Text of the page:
Place, publisher, year, edition, pages
2017. Vol. 88, article id 115114
Keyword [en]
Non-linear fitting, Model defects, Gaussian processes, Uncertainty analysis
National Category
Subatomic Physics
Identifiers
URN: urn:nbn:se:uu:diva-326313DOI: 10.1063/1.4993697ISI: 000416780600071OAI: oai:DiVA.org:uu-326313DiVA, id: diva2:1120225
Available from: 2017-07-05 Created: 2017-07-05 Last updated: 2018-04-16Bibliographically approved
In thesis
1. Approaching well-founded comprehensive nuclear data uncertainties: Fitting imperfect models to imperfect data
Open this publication in new window or tab >>Approaching well-founded comprehensive nuclear data uncertainties: Fitting imperfect models to imperfect data
2018 (English)Doctoral thesis, comprehensive summary (Other academic)
Abstract [en]

Nuclear physics has a wide range of applications; e.g., low-carbon energy production, medical treatments, and non-proliferation of nuclear weapons. Nuclear data (ND) constitute necessary input to computations needed within all these applications.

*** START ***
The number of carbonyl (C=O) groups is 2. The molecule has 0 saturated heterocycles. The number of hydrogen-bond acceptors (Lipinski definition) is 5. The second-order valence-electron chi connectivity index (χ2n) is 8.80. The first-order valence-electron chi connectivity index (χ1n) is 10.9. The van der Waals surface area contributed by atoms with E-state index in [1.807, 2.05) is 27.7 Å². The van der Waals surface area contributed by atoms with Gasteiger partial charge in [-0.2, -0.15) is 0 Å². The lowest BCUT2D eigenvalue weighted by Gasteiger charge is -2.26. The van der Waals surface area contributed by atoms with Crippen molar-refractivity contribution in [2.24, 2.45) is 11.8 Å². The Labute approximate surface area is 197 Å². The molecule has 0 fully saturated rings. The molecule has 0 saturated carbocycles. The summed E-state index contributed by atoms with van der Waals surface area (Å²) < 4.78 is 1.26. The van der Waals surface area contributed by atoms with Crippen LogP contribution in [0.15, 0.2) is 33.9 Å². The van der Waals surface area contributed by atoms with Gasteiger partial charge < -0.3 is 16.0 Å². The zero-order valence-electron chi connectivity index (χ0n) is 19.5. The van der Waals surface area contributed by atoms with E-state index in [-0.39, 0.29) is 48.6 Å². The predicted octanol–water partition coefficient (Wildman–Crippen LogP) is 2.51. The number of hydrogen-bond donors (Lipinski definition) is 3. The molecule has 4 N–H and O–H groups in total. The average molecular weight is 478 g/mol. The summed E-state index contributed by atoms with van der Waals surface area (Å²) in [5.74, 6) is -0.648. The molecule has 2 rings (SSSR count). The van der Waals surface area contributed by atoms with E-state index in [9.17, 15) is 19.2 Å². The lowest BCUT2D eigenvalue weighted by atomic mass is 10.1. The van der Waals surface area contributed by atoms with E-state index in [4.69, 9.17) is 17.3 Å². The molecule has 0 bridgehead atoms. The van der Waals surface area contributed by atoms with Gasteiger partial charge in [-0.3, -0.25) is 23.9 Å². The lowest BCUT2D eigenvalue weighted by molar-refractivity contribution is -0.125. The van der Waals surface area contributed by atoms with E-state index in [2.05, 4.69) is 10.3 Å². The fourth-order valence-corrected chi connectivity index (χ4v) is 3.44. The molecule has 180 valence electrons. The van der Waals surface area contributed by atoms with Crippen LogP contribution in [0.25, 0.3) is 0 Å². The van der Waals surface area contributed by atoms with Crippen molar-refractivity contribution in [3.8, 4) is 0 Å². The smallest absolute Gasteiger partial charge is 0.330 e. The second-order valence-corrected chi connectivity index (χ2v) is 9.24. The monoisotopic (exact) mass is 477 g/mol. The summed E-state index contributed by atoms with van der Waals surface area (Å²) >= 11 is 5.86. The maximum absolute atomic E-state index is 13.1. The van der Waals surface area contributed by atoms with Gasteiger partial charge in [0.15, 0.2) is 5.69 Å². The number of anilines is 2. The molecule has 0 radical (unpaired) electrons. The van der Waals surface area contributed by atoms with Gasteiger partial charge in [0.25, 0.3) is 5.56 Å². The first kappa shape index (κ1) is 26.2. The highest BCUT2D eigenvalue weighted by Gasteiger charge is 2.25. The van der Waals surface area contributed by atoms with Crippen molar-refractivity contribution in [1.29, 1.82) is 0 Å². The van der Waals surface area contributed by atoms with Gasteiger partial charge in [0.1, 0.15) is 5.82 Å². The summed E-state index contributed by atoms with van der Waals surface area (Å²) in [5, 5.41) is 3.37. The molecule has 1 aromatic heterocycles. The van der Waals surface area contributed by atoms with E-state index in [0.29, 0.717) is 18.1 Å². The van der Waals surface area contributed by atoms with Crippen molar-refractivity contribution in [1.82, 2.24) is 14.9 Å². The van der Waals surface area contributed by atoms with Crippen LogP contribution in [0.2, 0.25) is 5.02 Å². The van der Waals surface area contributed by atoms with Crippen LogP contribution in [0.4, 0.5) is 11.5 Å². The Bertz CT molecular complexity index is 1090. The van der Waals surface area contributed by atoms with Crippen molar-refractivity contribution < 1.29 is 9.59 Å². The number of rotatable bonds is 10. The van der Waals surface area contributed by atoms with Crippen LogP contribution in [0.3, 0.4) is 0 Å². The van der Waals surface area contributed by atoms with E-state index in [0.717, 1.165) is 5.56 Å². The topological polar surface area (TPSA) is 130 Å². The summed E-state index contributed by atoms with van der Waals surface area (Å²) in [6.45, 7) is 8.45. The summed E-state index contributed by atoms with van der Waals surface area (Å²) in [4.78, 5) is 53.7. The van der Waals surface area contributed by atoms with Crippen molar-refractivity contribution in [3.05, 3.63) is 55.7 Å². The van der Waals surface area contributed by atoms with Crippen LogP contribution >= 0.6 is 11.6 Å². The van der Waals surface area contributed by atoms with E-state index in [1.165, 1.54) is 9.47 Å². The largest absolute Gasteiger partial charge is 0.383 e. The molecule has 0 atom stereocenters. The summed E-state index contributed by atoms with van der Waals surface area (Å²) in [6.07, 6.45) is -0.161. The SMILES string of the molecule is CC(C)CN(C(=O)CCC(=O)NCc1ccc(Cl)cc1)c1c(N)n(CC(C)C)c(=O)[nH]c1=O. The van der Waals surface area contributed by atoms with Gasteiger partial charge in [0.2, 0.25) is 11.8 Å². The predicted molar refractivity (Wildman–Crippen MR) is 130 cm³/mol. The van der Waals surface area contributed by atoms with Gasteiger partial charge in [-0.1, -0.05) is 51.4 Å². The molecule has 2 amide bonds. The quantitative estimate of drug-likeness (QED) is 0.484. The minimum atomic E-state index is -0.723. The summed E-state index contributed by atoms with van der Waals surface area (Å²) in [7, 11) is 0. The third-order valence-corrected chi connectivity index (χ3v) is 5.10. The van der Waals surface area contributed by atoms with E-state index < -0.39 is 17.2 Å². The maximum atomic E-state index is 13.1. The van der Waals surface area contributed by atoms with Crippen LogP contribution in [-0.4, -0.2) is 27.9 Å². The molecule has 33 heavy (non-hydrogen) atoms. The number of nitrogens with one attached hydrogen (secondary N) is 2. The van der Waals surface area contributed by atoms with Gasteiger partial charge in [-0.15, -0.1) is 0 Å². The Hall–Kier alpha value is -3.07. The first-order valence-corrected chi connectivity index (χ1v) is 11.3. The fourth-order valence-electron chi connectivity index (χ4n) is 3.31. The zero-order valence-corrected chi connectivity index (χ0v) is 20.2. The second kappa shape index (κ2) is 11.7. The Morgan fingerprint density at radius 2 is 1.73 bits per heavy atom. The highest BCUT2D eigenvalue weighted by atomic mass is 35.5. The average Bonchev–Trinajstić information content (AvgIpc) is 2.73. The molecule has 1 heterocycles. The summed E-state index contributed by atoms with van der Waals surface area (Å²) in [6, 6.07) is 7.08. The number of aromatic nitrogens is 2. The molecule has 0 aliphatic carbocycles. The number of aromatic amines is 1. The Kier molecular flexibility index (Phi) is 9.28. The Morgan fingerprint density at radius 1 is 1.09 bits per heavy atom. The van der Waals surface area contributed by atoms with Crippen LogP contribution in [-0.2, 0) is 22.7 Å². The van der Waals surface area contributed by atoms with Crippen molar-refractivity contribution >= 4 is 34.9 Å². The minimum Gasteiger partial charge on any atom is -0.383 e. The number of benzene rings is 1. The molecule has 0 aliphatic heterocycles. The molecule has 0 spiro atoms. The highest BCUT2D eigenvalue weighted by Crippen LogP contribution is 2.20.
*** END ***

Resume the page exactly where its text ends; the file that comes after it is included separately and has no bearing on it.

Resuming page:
This thesis considers uncertainties in ND and their propagation to applications such as ma- terial damage in nuclear reactors. TENDL is today the most comprehensive library of evaluated ND (a combination of experimental ND and physical models), and it contains uncertainty estimates for all nuclides it contains; however, TENDL relies on an automatized process which, so far, includes a few practical remedies which are not statistically well-founded. A longterm goal of the thesis is to provide methods which make these comprehensive uncertainties well-founded. One of the main topics of the thesis is an automatic construction of experimental covariances; at first by attempting to complete the available uncertainty information using a set of simple rules. The thesis also investigates using the distribution of the data; this yields promising results, and the two approaches may be combined in future work.